Clarke has been writing articles and books with environmental themes for decades, and writing for newspapers since he was 16. He is one of the three founders of the Endangered Wildlife Trust and one of the most readable of journalists, and his new title confirms this.

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The two titles reviewed here are  publications that will delight many readers, more particularly armchair historians, battlefield enthusiasts, Overberg lovers and travellers who like researching their holiday destinations both before and after their visits.

 

 

Guide to Sieges of South Africa by Nicki von der heyde. Published by Struik, 2017.

 

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Not only is this the perfect pocketbook for the legions of battlefiedl buffs who plan their trips around battlefields of Southern Africa, but it's written with such professional enthusiasm that it will surely draw new supporters to the fascinating  stories of the sieges that accompanied wars over two centuries.

This guide is a companion volume to van der Heyde's Field Gjuide to the Battlefields of South Africa which proved a highly successful publication. This specialist guide presents detailed descriptions of 17 sieges that occurred during the Cape Frontier, Anglo-Zulu, Basotho and Anglo-Boer wars. 

Some are well-known to most South Africans - such as the sieges of Lydenburg, Mafeking, Kimberley and Ladysmith. Others less so - I didn't know that Durban had been besieged in 1842 nor had I read about those at Mount Moorosi in what was then Basutoland or the sieges of Fort Cox and Fort Armstrong in the Eastern Cape.

As public fascination with sieges continues, it's good to have a well-qualified historian who is also a woman in the male-dominated battlefield-guiding fraternity turn to writing on her subject. Not only does she present a very readable text, but includes personal stories of heroism and heartbreak that are part of every battle and siege. As the writer points out, with sieges civilians were freqently involved, and some of them kept diaries recording their hardships and personal experiences both tragic and humorous. 

 The pages are brought to even greater life by maps, timelines, many old and some new  photographs that accompany human interest stories gleaned from diaries and letters and records of the time. 

The detailed and professional index compiled by Emsie du Plessis adds considerably to the book's usefulness as a reference tool.

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HERMANUS by Beth Hunt. Published by Struik Travel & Heritage, 2017.

 

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With a subtitle listing Whales, Wine, Fynbos and Art, readers get an immediate picture of what to expect in this appealing hardback with its front and back cover photographs of the town's iconic old harbour.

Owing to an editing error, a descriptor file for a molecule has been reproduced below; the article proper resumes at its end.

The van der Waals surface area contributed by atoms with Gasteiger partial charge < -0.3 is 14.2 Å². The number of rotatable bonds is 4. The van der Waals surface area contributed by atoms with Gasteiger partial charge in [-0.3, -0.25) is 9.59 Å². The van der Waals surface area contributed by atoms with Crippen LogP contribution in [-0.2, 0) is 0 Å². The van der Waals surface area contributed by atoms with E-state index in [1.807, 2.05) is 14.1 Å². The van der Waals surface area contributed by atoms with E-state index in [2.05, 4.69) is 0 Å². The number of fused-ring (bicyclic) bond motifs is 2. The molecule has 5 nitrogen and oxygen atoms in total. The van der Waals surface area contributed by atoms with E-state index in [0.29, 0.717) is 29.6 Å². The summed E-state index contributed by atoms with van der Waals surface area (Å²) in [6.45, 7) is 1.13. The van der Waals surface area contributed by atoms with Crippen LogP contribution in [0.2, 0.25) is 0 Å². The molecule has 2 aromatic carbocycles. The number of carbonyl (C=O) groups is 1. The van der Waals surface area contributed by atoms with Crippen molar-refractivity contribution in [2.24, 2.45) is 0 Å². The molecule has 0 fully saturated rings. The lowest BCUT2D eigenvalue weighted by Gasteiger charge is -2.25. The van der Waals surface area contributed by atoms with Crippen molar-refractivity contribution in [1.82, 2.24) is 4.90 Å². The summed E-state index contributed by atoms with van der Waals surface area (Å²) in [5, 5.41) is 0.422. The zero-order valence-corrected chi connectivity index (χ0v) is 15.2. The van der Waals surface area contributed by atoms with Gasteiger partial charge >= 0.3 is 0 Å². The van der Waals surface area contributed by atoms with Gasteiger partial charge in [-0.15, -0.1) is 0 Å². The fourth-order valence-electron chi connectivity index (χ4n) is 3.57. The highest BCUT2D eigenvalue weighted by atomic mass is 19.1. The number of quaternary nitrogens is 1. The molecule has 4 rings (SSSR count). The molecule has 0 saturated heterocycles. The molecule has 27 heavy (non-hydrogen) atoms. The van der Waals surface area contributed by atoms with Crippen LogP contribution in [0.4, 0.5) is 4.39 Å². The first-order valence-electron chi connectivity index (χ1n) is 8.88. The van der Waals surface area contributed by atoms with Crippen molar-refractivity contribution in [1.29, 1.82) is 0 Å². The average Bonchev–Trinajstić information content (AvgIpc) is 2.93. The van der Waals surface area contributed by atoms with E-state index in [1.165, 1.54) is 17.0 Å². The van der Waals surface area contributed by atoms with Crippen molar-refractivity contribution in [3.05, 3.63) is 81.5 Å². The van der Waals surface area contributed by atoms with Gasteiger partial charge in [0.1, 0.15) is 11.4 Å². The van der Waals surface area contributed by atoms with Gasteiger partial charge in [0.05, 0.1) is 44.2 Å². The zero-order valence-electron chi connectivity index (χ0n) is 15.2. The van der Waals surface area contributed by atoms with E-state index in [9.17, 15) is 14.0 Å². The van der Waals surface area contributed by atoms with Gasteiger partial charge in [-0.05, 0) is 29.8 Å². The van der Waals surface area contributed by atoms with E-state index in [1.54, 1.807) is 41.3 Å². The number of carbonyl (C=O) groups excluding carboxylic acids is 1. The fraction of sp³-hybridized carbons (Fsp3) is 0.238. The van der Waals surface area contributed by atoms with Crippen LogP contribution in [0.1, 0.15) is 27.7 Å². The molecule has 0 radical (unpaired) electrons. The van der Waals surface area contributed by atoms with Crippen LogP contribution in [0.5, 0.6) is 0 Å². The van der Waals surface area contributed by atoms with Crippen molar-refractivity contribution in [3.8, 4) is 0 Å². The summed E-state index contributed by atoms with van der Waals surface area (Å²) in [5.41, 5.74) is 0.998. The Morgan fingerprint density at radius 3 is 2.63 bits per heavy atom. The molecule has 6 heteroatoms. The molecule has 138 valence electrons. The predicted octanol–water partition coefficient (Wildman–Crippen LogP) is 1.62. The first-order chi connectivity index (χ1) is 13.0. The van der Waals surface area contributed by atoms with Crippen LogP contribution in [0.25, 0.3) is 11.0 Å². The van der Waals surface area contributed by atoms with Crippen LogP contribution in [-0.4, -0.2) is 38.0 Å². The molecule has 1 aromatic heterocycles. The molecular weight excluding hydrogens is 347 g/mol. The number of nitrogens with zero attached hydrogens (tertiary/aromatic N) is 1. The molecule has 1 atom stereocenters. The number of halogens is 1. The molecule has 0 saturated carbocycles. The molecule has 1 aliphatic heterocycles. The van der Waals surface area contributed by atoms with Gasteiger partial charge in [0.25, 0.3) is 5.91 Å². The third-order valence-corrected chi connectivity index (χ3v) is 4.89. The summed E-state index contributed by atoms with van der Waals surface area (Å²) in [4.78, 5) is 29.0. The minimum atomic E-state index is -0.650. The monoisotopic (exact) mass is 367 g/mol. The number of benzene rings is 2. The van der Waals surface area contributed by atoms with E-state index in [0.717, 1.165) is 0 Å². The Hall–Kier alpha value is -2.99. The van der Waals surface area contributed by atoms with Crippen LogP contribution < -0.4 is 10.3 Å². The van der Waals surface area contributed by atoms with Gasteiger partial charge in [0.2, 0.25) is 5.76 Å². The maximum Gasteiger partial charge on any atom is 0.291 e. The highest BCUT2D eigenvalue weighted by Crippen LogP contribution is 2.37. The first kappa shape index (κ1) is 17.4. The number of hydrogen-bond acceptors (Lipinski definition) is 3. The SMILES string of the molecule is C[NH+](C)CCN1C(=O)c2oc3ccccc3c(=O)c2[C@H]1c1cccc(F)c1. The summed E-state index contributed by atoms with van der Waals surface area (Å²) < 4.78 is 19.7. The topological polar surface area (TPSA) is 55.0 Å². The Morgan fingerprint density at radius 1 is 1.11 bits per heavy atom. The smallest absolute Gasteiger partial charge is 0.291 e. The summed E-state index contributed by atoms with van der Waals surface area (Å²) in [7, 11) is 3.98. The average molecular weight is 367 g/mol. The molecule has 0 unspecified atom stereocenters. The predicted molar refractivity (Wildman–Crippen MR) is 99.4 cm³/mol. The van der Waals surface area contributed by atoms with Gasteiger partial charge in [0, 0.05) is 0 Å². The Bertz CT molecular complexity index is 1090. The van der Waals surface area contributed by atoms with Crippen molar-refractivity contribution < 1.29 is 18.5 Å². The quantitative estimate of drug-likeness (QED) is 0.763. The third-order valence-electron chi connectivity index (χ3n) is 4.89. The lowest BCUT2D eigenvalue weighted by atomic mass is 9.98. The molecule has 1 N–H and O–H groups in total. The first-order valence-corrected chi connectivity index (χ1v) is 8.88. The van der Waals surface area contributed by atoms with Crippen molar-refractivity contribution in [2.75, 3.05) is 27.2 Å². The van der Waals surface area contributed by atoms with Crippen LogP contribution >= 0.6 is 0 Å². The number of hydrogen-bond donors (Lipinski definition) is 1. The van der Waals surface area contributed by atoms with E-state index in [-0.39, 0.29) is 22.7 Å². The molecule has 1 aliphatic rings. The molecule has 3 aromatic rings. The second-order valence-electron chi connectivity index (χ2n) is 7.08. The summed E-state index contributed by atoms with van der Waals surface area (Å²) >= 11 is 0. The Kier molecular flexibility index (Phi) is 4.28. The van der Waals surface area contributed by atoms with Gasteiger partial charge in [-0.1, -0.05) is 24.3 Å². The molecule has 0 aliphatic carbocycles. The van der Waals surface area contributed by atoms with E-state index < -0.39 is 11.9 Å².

As one expects in a publication like this, the gallery of fine photographs by Johann and Kobus Kruger play a major role in illustrating both the natural and manmade beauty of the town and surroundings, its people and many attractions.

Chapters on tourist drawcards like whales and sharks are given much space, as is the art scene which thrives there in  all its diversity.The cliff path, and the equally famous Fernkloof Nature reserve and other sources of floral wealth are featured,

 as is the equally lovely Hemel-en-Aarde valley which not only stirs the aesthetic senses but also offer fine New World wines from a number of farms that form one of the most bewitching wine routes in the Cape - and the world.

The fascination of the the past is well-captured taking us back to the time when the Khoi met the first Dutch settlers and a teacher and shepherd made the clifftops near a freshwater spring the site of his summer camps for his sheep. Hermanus Pieters died  in 1837 and was destined to lend his name to the site which became known as Hermanuspietersfontein.

The stories of the shipwrecks on the coast, of the famous long-established hotels  also make fascinating reading, as does the lure of game-fishing. Current tales take in more recent developments, around new suburbs that have sprung up and new communities settled there, adding to the enormous diversity that makes the town and surrounds so attractive to both permanent residents and holiday visitors. 

 

Well-researched and written this is a charming and informative title for both locals, visitors and those planning to make their way to the whale capital of the world.